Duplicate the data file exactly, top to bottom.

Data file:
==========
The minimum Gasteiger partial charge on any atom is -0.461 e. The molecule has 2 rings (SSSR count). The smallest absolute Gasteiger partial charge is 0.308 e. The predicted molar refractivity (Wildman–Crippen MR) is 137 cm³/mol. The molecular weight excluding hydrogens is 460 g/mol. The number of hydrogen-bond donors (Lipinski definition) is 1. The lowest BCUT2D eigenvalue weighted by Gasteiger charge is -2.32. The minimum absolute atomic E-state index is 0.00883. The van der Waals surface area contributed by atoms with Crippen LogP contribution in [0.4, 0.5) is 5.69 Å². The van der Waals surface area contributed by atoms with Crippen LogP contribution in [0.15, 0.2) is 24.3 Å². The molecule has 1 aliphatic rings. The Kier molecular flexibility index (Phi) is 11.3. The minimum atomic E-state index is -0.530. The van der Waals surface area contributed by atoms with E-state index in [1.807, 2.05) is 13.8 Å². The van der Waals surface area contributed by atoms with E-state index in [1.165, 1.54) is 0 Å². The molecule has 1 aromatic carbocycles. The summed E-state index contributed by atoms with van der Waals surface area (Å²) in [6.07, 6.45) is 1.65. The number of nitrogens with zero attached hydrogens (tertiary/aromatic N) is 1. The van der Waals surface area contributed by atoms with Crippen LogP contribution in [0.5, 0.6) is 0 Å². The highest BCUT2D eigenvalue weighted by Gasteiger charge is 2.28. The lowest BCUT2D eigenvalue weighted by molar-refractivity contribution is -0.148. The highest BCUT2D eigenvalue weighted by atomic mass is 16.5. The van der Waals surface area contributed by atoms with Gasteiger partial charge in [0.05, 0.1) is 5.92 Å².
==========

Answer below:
The minimum Gasteiger partial charge on any atom is -0.461 e. The molecule has 2 rings (SSSR count). The smallest absolute Gasteiger partial charge is 0.308 e. The predicted molar refractivity (Wildman–Crippen MR) is 137 cm³/mol. The molecular weight excluding hydrogens is 460 g/mol. The number of hydrogen-bond donors (Lipinski definition) is 1. The lowest BCUT2D eigenvalue weighted by Gasteiger charge is -2.32. The minimum absolute atomic E-state index is 0.00883. The van der Waals surface area contributed by atoms with Crippen LogP contribution in [0.4, 0.5) is 5.69 Å². The van der Waals surface area contributed by atoms with Crippen LogP contribution in [0.15, 0.2) is 24.3 Å². The molecule has 1 aliphatic rings. The Kier molecular flexibility index (Phi) is 11.3. The minimum atomic E-state index is -0.530. The van der Waals surface area contributed by atoms with E-state index in [1.807, 2.05) is 13.8 Å². The van der Waals surface area contributed by atoms with E-state index in [1.165, 1.54) is 0 Å². The molecule has 1 aromatic carbocycles. The summed E-state index contributed by atoms with van der Waals surface area (Å²) in [6.07, 6.45) is 1.65. The number of nitrogens with zero attached hydrogens (tertiary/aromatic N) is 1. The van der Waals surface area contributed by atoms with Crippen LogP contribution in [0.5, 0.6) is 0 Å². The highest BCUT2D eigenvalue weighted by Gasteiger charge is 2.28. The lowest BCUT2D eigenvalue weighted by molar-refractivity contribution is -0.148. The highest BCUT2D eigenvalue weighted by atomic mass is 16.5. The van der Waals surface area contributed by atoms with Gasteiger partial charge in [0.05, 0.1) is 5.92 Å².